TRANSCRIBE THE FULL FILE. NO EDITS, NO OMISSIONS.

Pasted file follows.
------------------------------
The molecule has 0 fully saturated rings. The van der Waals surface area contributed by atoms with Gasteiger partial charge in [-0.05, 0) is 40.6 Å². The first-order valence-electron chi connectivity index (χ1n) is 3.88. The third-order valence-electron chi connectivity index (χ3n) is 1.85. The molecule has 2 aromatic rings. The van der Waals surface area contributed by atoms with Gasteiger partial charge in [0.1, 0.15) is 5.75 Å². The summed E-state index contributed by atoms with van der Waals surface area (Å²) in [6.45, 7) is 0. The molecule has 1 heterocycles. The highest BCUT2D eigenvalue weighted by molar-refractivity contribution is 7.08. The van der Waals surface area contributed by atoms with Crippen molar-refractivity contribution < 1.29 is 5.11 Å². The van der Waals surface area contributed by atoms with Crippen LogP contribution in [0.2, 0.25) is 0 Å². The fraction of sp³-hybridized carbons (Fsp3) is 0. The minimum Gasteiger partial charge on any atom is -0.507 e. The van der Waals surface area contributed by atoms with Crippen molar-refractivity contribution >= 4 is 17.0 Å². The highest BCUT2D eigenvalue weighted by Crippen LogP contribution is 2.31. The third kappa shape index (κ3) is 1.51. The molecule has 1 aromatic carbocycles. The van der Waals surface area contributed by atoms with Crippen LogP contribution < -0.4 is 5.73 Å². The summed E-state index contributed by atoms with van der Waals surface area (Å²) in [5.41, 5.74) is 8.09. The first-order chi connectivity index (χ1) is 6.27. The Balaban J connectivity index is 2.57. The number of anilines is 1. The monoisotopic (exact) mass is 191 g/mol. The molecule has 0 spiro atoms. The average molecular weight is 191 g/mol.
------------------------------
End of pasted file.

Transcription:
The molecule has 0 fully saturated rings. The van der Waals surface area contributed by atoms with Gasteiger partial charge in [-0.05, 0) is 40.6 Å². The first-order valence-electron chi connectivity index (χ1n) is 3.88. The third-order valence-electron chi connectivity index (χ3n) is 1.85. The molecule has 2 aromatic rings. The van der Waals surface area contributed by atoms with Gasteiger partial charge in [0.1, 0.15) is 5.75 Å². The summed E-state index contributed by atoms with van der Waals surface area (Å²) in [6.45, 7) is 0. The molecule has 1 heterocycles. The highest BCUT2D eigenvalue weighted by molar-refractivity contribution is 7.08. The van der Waals surface area contributed by atoms with Crippen molar-refractivity contribution < 1.29 is 5.11 Å². The van der Waals surface area contributed by atoms with Crippen LogP contribution in [0.2, 0.25) is 0 Å². The fraction of sp³-hybridized carbons (Fsp3) is 0. The minimum Gasteiger partial charge on any atom is -0.507 e. The van der Waals surface area contributed by atoms with Crippen molar-refractivity contribution >= 4 is 17.0 Å². The highest BCUT2D eigenvalue weighted by Crippen LogP contribution is 2.31. The third kappa shape index (κ3) is 1.51. The molecule has 1 aromatic carbocycles. The van der Waals surface area contributed by atoms with Crippen LogP contribution < -0.4 is 5.73 Å². The summed E-state index contributed by atoms with van der Waals surface area (Å²) in [5.41, 5.74) is 8.09. The first-order chi connectivity index (χ1) is 6.27. The Balaban J connectivity index is 2.57. The number of anilines is 1. The monoisotopic (exact) mass is 191 g/mol. The molecule has 0 spiro atoms. The average molecular weight is 191 g/mol.